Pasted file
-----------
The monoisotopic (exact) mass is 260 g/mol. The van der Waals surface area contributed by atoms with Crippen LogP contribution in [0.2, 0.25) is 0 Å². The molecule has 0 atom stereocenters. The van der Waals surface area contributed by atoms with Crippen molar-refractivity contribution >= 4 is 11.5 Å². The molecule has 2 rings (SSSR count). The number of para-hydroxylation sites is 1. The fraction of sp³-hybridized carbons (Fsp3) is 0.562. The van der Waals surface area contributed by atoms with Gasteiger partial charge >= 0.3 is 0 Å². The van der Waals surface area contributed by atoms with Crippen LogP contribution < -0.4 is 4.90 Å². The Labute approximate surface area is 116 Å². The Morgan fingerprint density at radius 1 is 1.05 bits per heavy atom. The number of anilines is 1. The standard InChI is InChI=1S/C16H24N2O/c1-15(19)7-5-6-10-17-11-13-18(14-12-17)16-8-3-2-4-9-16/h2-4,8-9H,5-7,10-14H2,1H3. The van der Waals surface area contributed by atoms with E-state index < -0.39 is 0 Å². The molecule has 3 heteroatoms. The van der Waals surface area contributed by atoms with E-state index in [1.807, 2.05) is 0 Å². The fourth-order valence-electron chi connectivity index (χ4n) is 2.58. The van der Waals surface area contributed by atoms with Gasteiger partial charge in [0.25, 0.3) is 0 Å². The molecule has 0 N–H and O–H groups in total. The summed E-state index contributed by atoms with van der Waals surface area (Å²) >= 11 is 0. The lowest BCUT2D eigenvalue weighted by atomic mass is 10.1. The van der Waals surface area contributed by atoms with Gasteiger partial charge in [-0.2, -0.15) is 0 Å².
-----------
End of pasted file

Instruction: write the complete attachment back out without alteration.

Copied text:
The monoisotopic (exact) mass is 260 g/mol. The van der Waals surface area contributed by atoms with Crippen LogP contribution in [0.2, 0.25) is 0 Å². The molecule has 0 atom stereocenters. The van der Waals surface area contributed by atoms with Crippen molar-refractivity contribution >= 4 is 11.5 Å². The molecule has 2 rings (SSSR count). The number of para-hydroxylation sites is 1. The fraction of sp³-hybridized carbons (Fsp3) is 0.562. The van der Waals surface area contributed by atoms with Gasteiger partial charge >= 0.3 is 0 Å². The van der Waals surface area contributed by atoms with Crippen LogP contribution < -0.4 is 4.90 Å². The Labute approximate surface area is 116 Å². The Morgan fingerprint density at radius 1 is 1.05 bits per heavy atom. The number of anilines is 1. The standard InChI is InChI=1S/C16H24N2O/c1-15(19)7-5-6-10-17-11-13-18(14-12-17)16-8-3-2-4-9-16/h2-4,8-9H,5-7,10-14H2,1H3. The van der Waals surface area contributed by atoms with E-state index < -0.39 is 0 Å². The molecule has 3 heteroatoms. The van der Waals surface area contributed by atoms with E-state index in [1.807, 2.05) is 0 Å². The fourth-order valence-electron chi connectivity index (χ4n) is 2.58. The van der Waals surface area contributed by atoms with Gasteiger partial charge in [0.25, 0.3) is 0 Å². The molecule has 0 N–H and O–H groups in total. The summed E-state index contributed by atoms with van der Waals surface area (Å²) >= 11 is 0. The lowest BCUT2D eigenvalue weighted by atomic mass is 10.1. The van der Waals surface area contributed by atoms with Gasteiger partial charge in [-0.2, -0.15) is 0 Å².